Today I am departing from a typical brewery review to comment on a brewery I have never tried, Fullsteam.  What drew me to Fullsteam was a recent blog post called “That Brewery Sucks“.  In summary the author comments on how he hears people say a brewery sucks and he doesn’t listen to it.  He only listens if you explain the basis of your criticism.  He reminds readers that some individuals criticize a brewery when the problem was a bad tap line or more personal like the style preference.  What really drew me in was this:

If you still don’t like the beer, let the brewery know. Have the balls to contact the brewery and tell them about your bad experience. We promise to treat you with respect and to listen to your criticism. Be prepared for us to defend ourselves, the beer we make, and our decision to brew it a certain way. That’s part of being proud. But we will listen.

He flat out said come chat and tell me what you do not like.  That is rare.  I can not tell you how many brewers, owners, reps and managers I know.  So many of them hand me every beer like it is the greatest beer ever.  If you criticize, they blow it off.  I have told people they are great, told people they are average and yes I have said that brewery sucks.  The only brewery that I ever came straight out to anyone and said don’t go there was followed up with the comment that the place often runs out of beer, service is poor and the product is inconsistent.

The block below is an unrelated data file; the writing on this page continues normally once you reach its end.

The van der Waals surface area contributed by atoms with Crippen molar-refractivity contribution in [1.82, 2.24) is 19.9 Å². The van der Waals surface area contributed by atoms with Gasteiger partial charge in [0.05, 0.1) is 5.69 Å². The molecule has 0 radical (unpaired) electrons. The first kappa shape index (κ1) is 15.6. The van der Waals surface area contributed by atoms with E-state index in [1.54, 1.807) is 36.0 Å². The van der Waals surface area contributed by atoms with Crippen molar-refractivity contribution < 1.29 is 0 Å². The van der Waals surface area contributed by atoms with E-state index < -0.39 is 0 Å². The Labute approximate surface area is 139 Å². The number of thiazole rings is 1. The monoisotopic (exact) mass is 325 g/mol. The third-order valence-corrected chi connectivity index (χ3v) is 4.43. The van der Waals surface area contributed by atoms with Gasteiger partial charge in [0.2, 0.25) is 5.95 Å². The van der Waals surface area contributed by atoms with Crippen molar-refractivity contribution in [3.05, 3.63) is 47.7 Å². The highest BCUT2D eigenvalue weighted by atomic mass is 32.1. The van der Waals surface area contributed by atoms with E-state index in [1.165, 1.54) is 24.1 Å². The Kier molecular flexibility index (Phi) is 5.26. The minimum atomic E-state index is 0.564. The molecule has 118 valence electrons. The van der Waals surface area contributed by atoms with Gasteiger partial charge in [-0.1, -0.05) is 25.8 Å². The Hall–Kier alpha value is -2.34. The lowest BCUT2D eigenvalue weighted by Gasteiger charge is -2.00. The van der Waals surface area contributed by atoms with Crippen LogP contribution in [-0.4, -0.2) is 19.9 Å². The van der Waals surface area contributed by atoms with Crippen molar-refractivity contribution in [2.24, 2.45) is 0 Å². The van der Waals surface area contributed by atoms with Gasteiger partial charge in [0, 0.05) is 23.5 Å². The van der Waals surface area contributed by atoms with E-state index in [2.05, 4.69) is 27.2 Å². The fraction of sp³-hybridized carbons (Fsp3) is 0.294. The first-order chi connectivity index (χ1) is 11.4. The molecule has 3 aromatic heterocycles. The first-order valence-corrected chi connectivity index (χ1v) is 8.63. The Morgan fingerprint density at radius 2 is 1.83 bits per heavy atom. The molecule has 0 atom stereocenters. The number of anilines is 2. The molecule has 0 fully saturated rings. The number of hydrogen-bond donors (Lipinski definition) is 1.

What needs to happen is people need to start being accountable and taking criticism.  When you take criticism you do not have to implement what the critical person wants, but you need to acknowledge it.  Defending yourself is fine especially if it is in regards to a product that turned out the way it was supposed to, but if your customer got a bad bottle or a poor experience because something went wrong, work to fix it.  Listening to them say they didn’t care for your porter may even inspire you to brew a stout.

Fullsteam is not available here in Chicago, but I hope they at least export a little of that attitude up here.  Too many Chicago area brewers have egos that do not match their breweries output, and good criticism can make a good product even better.  I wish Fullsteam the best and I hope to be in the neighborhood to try their beer and give you all a proper brewery review.




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